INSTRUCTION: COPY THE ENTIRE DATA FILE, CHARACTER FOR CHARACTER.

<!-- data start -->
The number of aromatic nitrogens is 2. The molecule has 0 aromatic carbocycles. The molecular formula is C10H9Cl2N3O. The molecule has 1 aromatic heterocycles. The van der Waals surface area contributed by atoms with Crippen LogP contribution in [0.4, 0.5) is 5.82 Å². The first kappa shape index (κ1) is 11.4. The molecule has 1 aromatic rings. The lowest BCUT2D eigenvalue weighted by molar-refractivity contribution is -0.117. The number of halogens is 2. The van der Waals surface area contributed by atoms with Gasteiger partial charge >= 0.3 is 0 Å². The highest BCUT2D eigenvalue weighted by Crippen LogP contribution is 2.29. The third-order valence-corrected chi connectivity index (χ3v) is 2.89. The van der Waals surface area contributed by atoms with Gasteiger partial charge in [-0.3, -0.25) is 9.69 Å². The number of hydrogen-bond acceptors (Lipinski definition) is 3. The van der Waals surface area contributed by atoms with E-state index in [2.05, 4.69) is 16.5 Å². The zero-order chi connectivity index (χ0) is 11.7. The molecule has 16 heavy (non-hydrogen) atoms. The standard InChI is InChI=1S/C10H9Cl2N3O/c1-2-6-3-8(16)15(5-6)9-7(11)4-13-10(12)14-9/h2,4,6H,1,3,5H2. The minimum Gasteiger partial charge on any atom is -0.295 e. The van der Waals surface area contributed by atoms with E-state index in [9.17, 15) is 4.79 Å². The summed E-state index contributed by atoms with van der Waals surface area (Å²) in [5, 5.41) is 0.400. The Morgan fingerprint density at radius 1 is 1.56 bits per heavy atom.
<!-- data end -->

The number of aromatic nitrogens is 2. The molecule has 0 aromatic carbocycles. The molecular formula is C10H9Cl2N3O. The molecule has 1 aromatic heterocycles. The van der Waals surface area contributed by atoms with Crippen LogP contribution in [0.4, 0.5) is 5.82 Å². The first kappa shape index (κ1) is 11.4. The molecule has 1 aromatic rings. The lowest BCUT2D eigenvalue weighted by molar-refractivity contribution is -0.117. The number of halogens is 2. The van der Waals surface area contributed by atoms with Gasteiger partial charge >= 0.3 is 0 Å². The highest BCUT2D eigenvalue weighted by Crippen LogP contribution is 2.29. The third-order valence-corrected chi connectivity index (χ3v) is 2.89. The van der Waals surface area contributed by atoms with Gasteiger partial charge in [-0.3, -0.25) is 9.69 Å². The number of hydrogen-bond acceptors (Lipinski definition) is 3. The van der Waals surface area contributed by atoms with E-state index in [2.05, 4.69) is 16.5 Å². The zero-order chi connectivity index (χ0) is 11.7. The molecule has 16 heavy (non-hydrogen) atoms. The standard InChI is InChI=1S/C10H9Cl2N3O/c1-2-6-3-8(16)15(5-6)9-7(11)4-13-10(12)14-9/h2,4,6H,1,3,5H2. The minimum Gasteiger partial charge on any atom is -0.295 e. The van der Waals surface area contributed by atoms with E-state index in [9.17, 15) is 4.79 Å². The summed E-state index contributed by atoms with van der Waals surface area (Å²) in [5, 5.41) is 0.400. The Morgan fingerprint density at radius 1 is 1.56 bits per heavy atom.